The appellants principally complain that statements made by Matthews, the leader of the Order, which implicated them in various crimes and RICO predicate acts, were not made "in furtherance" of the conspiracy. Fed.R.Evid. 801(d) (2) (E).7 The objected to statements include:
1. Matthews' relation of details to testifying coconspirator Parmenter of the West and Berg murders.
2. Matthews' relation to testifying coconspirator Dye about Berg murder.
3. Matthews' relation to testifying coconspirator Merki of details of armored car robberies.
4. Matthews' relation to testifying coconspirator Martinez of Seattle armored car robbery.
5. Barnhill's statements to testifying coconspirator Rader of details of West murder.
6. Lane's statement to testifying coconspirator Martinez that Lane drove getaway car in Berg murder.
Mere conversations between coconspirators, or merely narrative declarations among them, are not made "in furtherance" of a conspiracy. United States v. Layton, 720 F.2d 548, 556-57 (9th Cir. 1983), cert. denied, 465 U.S. 1069, 104 S. Ct. 1423, 79 L. Ed. 2d 748 (1984) (narrations of past events inadmissible while expressions of future intent are admissible); United States v. Eubanks, 591 F.2d 513, 521 (9th Cir. 1979). Rather, to be "in furtherance" the statements must further the common objectives of the conspiracy or set in motion transactions that are an integral part of the conspiracy. Layton, 720 F.2d at 556. Statements made to induce enlistment or further participation in the group's activities are considered to be "in furtherance" of the conspiracy. United States v. Dorn, 561 F.2d 1252, 1256-57 (7th Cir. 1977) (per curiam), overruled on other grounds, United States v. Read, 658 F.2d 1225, 1236 n. 6 (7th Cir. 1981). Likewise, statements made to prompt further action on the part of conspirators are admissible under 801(d) (2) (E), United States v. Kendall, 665 F.2d 126, 133 (7th Cir. 1981), cert. denied, 455 U.S. 1021, 102 S. Ct. 1719, 72 L. Ed. 2d 140 (1982), as are those made to "reassure" members of a conspiracy's continued existence. United States v. Mason, 658 F.2d 1263, 1270 (9th Cir. 1981). Statements made to allay a coconspirator's fears are admissible. Eubanks, 591 F.2d at 521 n. 7. Most importantly, statements made to keep coconspirators abreast of an ongoing conspiracy's activities satisfy the "in furtherance" of requirement. United States v. Eaglin, 571 F.2d 1069, 1083 (9th Cir. 1977), cert. denied, 435 U.S. 906, 98 S. Ct. 1453, 55 L. Ed. 2d 497 (1978); Moody, 778 F.2d at 1382 (statements made to "higher ups" of the group are "in furtherance").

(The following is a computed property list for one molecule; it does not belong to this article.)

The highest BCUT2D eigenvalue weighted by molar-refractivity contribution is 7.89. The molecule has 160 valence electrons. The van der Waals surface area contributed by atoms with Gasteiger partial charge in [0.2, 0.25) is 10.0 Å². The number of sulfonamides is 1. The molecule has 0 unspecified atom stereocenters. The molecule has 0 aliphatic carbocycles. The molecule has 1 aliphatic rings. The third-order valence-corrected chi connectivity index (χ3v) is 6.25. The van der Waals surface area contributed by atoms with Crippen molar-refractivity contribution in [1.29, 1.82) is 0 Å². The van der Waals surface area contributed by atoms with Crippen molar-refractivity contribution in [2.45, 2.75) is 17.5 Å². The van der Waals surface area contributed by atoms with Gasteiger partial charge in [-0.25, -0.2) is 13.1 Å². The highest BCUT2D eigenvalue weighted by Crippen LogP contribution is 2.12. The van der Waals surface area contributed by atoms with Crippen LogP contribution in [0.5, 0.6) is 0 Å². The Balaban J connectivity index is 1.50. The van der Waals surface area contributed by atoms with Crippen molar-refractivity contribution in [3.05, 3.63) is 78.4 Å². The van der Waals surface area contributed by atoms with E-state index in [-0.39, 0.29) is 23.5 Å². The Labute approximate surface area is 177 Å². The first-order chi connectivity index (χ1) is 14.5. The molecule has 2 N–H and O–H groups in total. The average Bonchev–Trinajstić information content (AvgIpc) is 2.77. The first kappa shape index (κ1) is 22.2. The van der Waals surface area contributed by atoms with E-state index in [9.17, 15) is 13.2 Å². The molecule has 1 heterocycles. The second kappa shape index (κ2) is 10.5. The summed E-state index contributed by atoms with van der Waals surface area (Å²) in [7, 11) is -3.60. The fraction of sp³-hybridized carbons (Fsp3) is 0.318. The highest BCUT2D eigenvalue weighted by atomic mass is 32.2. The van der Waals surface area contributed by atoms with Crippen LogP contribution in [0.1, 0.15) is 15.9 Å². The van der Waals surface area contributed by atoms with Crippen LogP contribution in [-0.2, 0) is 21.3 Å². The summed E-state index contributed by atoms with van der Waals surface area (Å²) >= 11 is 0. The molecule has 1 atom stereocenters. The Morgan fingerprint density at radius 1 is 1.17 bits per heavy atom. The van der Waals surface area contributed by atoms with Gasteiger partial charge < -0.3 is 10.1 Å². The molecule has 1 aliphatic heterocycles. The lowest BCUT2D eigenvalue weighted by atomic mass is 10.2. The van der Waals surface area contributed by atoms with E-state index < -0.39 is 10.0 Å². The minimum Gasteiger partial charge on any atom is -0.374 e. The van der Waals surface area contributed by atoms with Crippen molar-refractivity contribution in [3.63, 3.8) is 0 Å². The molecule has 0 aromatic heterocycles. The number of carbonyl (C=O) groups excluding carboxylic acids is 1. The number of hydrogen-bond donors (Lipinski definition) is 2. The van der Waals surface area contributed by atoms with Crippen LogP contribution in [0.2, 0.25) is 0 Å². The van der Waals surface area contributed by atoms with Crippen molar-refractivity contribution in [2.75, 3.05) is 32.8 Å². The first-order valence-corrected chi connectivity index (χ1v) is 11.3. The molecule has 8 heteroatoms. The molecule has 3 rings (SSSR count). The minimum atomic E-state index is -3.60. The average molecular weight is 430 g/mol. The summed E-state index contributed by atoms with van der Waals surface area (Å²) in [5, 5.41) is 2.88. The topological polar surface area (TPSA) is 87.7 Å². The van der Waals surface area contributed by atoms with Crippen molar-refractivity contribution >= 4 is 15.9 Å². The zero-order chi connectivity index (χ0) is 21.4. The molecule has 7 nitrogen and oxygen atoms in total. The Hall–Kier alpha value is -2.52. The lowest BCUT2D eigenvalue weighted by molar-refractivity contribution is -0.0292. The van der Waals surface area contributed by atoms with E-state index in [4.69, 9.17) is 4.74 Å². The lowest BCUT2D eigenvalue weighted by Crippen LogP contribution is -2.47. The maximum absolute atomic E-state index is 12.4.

The statements at issue fit most if not all of the standards outlined in the above cases. In particular, Matthews' statements are admissible because they were made with the intent to keep his coconspirators abreast of what the Order had done, was doing, or would do in the future. His relation of the details of the West murder to various testifying coconspirators served to apprise them of the "successful" resolution of a perceived security problem. The same is true of Barnhill's and Lane's declarations concerning the details of the West murder. Details of the Berg murder tended to show that one of the prime goals of the Order, the elimination of Jewish "domination" of American life, had been spectacularly furthered. All of these statements were properly admitted under 801(d) (2) (E) as made "in furtherance" of the aims of the conspiracy. The court's decision to admit them was not clearly erroneous.
(b). Confrontation Clause Challenge
The appellants argue that even if the statements were properly admitted under 801(d) (2) (E), their admission is still susceptible to confrontation clause scrutiny. See Ohio v. Roberts, 448 U.S. 56, 65, 100 S. Ct. 2531, 2538, 65 L. Ed. 2d 597 (1980) (confrontation clause operates to restrict the range of admissible hearsay).
The Supreme Court recently held, however, that the requirements of 801(d) (2) (E) and the confrontation clause of the sixth amendment are identical. Bourjaily v. United States, --- U.S. ----, 107 S. Ct. 2775, 2782-83, 97 L. Ed. 2d 144 (1987); United States v. Inadi, 475 U.S. 387, 400, 106 S. Ct. 1121, 1129, 89 L. Ed. 2d 390 (1986). Therefore, because the requirements of 801(d) (2) (E) have been met there was no independent violation of the confrontation clause. See United States v. Paris, 827 F.2d 395, 400-01 (9th Cir. 1987).